Firm at center of Facebook privacy controversy files for bankruptcy


Cambridge Analytica, the company at the heart of the Facebook privacy controversy, is shutting down and filing for bankruptcy in both the U.S. and U.K..

At the same time, the company posted the results of an independent investigation into accusations involving the company’s political activities.

In a statement posted at its Web site, the research firm said it and its affiliate, SCL Elections Ltd., have been the subject of numerous attacks and accusations that simply aren’t true.

“Over the past several months, Cambridge Analytica has been the subject of numerous unfounded accusations and, despite the Company’s efforts to correct the record, has been vilified for activities that are not only legal, but also widely accepted as a standard component of online advertising in both the political and commercial arenas,” the statement noted.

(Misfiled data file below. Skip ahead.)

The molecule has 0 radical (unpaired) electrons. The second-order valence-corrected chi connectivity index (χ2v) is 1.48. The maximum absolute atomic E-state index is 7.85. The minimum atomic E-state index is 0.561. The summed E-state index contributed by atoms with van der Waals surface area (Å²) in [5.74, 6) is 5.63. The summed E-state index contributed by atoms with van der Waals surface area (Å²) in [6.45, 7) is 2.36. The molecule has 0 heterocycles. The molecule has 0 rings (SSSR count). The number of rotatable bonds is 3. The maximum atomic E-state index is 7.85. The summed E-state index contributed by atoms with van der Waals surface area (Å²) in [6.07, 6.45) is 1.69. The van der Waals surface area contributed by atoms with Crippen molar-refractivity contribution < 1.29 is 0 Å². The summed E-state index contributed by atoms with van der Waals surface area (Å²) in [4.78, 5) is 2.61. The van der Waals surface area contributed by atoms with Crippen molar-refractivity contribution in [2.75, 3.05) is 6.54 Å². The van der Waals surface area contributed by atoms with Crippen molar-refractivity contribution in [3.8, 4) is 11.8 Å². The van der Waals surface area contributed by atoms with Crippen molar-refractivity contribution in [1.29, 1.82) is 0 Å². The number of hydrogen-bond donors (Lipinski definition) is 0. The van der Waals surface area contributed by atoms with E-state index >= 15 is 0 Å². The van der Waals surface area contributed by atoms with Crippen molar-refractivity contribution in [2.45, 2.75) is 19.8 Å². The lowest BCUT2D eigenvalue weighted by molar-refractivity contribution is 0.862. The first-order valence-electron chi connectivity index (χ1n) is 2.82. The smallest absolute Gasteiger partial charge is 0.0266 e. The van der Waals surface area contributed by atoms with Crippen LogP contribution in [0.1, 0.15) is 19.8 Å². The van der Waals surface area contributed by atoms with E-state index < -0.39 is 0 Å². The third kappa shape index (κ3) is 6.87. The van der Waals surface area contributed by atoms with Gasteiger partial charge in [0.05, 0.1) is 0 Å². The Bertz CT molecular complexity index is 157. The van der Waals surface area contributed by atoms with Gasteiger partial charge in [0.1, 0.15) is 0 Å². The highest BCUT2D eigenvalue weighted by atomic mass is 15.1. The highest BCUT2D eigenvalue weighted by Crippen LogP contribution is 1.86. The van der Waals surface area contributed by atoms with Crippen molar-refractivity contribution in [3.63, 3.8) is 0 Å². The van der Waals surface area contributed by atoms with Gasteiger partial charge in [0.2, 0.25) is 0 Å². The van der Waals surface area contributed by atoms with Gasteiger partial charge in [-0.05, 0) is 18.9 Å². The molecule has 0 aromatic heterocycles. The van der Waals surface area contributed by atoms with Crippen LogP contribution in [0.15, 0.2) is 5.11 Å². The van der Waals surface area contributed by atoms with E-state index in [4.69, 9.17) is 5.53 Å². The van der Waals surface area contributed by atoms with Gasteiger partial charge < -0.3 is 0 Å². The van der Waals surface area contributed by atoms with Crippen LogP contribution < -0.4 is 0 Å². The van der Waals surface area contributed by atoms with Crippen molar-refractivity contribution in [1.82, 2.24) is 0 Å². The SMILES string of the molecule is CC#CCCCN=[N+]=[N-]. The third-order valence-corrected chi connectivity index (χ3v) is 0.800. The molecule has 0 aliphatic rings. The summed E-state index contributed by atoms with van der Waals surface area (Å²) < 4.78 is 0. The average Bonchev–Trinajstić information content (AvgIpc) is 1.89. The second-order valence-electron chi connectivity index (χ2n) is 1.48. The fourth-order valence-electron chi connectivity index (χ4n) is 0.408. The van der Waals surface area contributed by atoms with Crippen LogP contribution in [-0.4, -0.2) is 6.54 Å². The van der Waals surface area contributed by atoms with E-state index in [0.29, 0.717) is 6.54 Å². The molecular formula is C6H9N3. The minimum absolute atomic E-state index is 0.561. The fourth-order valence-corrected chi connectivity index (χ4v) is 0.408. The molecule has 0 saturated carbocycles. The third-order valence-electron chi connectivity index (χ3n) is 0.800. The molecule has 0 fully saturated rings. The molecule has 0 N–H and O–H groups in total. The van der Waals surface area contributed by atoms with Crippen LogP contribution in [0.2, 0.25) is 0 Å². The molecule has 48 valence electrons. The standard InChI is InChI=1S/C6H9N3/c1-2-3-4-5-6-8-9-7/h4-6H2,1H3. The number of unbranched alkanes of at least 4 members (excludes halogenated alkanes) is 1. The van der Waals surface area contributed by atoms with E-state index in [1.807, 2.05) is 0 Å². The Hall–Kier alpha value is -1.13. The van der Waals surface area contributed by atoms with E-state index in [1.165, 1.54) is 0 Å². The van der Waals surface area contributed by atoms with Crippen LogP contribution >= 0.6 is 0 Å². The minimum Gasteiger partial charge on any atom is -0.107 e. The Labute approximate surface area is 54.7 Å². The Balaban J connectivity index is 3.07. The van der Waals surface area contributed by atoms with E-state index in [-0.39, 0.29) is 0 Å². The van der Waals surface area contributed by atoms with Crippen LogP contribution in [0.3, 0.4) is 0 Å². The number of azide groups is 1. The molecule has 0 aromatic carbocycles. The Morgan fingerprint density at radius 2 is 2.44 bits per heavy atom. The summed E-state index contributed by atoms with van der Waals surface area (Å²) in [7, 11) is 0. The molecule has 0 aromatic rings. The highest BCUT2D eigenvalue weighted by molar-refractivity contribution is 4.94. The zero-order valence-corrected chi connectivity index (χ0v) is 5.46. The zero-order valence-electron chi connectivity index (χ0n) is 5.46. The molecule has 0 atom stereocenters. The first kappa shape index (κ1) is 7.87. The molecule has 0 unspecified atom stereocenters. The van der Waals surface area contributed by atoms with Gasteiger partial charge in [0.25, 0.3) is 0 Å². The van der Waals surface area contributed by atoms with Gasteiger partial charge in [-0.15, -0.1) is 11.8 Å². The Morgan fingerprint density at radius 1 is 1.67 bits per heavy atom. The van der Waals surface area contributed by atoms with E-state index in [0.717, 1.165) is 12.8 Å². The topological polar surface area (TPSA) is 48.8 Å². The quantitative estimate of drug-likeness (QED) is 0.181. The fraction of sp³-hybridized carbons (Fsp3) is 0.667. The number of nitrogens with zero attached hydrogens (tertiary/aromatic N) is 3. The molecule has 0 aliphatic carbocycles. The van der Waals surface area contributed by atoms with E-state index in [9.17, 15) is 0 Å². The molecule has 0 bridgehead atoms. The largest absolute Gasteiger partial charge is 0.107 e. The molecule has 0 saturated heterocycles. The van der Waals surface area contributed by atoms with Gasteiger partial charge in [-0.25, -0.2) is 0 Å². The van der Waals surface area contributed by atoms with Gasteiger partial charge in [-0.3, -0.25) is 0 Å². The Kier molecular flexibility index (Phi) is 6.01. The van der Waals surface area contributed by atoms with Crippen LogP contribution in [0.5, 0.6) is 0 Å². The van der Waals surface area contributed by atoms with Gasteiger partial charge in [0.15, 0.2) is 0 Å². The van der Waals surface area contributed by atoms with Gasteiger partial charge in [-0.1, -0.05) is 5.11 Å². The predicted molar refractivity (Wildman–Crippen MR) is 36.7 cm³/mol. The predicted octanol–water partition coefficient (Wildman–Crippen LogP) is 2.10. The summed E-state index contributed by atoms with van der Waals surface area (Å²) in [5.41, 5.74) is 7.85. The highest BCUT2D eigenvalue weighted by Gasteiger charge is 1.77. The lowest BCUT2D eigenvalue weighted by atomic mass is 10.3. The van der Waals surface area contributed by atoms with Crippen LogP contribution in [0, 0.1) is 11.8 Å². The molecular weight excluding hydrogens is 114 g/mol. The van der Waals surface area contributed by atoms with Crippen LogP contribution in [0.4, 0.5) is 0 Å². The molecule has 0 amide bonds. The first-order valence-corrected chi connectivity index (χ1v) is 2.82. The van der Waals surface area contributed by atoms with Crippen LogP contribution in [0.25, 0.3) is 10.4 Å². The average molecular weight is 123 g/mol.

An independent investigation led by lawyer Julian Malin concluded the allegations leveled against the company, “are not borne out by the facts.”

“I had full access to all members of staff and documents in the preparation of my report,” wrote Mailn. “My findings entirely reflect the amazement of the staff, on watching the television programmes and reading the sensationalistic reporting, that any of these media outlets could have been talking about the company for which they worked.  Nothing of what they heard or read resonated with what they actually did for a living.”

Cambridge Analytica was involved in the gathering and apparent misuse of data collected from 87 million Facebook users through an app that was marketed as a personality test.

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